Police in Texas investigating a Tesla car crash in which two men died will serve search warrants on the company to ascertain if the vehicle's autopilot mode was engaged at the time of the incident. However Tesla's CEO, Elon Musk, has said the self-driving feature was not being used, based on an internal probe by the company. In the incident, two men, both in their 50s, were killed after their 2019 Tesla Model S crashed into a tree and caught fire. According to police reports, the car was travelling at a high speed and failed to negotiate a curve in the road. Texas police noted that nobody was at the driving seat at the time of impact, raising doubts about the involvement of the car's autopilot mode.
This "S-Class of EVs" is the first full-electric car from Mercedes to come to the US, combining a low drag coefficient with a large battery pack for a range of 478 miles, using Europe's WLTP estimate. Tesla, Porsche and Audi already have electric luxury sedans, but this looks like an interesting and extremely classy competitor. Roberto Baldwin is ready to walk us through the features and its futuristic interior, which includes a biometric sensor for logging in with voice or fingerprint. There's no word on how much it will cost, and we haven't taken it on the road yet, but I'm already digging its unique taillights and fastback hatch. It's barely been a month since DJI unveiled a new drone, and the company already has another to show.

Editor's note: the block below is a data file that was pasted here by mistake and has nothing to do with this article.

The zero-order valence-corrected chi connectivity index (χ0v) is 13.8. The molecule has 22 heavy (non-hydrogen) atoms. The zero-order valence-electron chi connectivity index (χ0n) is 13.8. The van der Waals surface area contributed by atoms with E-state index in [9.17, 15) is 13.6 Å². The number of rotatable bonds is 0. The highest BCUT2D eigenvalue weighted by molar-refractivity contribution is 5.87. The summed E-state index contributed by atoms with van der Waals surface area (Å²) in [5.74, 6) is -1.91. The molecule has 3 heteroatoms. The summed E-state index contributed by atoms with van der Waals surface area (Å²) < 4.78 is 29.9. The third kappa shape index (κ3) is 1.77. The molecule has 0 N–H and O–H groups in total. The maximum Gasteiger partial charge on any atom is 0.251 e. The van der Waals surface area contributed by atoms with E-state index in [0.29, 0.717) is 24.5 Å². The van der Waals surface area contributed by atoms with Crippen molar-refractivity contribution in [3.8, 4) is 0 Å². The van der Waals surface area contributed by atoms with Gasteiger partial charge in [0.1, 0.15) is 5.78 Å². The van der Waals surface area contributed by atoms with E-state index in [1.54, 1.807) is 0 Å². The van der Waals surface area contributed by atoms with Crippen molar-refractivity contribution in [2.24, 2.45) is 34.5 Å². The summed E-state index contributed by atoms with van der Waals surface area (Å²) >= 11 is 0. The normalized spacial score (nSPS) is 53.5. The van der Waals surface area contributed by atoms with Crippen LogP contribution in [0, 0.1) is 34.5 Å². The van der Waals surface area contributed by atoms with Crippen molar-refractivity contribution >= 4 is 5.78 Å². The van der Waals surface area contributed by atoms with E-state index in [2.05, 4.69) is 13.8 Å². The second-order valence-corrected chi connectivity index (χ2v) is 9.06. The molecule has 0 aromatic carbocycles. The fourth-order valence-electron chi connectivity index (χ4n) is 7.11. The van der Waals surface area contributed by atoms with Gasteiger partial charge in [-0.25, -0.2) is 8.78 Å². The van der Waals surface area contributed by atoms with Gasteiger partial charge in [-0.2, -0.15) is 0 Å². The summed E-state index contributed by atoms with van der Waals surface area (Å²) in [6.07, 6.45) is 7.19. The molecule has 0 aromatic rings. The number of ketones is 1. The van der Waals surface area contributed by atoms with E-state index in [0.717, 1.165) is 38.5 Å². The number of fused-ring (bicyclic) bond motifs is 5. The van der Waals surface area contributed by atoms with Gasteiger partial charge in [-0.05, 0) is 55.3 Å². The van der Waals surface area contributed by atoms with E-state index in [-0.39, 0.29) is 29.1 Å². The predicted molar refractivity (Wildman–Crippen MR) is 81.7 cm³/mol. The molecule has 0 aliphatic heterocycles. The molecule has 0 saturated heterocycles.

The state of autonomous vehicle safety standard regulation in the US today is between two presidential administrations, with the Trump Administration-era regulations issued Jan. 14 likely to be soon superseded by policies of the Biden Administration. The Trump Administration rules would allow self-driving vehicle manufacturers to skip certain federal crash safety requirements in vehicles not designed to carry people, marking the first major update to federal safety standards to accommodate innovations of driverless technology, according to an account in The Detroit News.This would apply for example to the delivery vehicle from startup Nuro, which has no driver or passengers. The National Highway Traffic Safety Administration estimated the rule would save automakers and consumers $5.8 billion in 2050. "With more than 90% of serious crashes caused by driver error, it's vital that we remove unnecessary barriers to technology that could help save lives," stated then NHTSA Deputy Administrator James Owens. On Jan. 25, Steve Cliff, deputy executive officer of the California Air Resources Board, was named deputy administrator of the NHTSA. Ariel Wolf, counsel to the Self-Driving Coalition, said of the Jan. 14 announcement that the NHTSA rule was a "highly significant" development in safety rules for self-driving vehicles.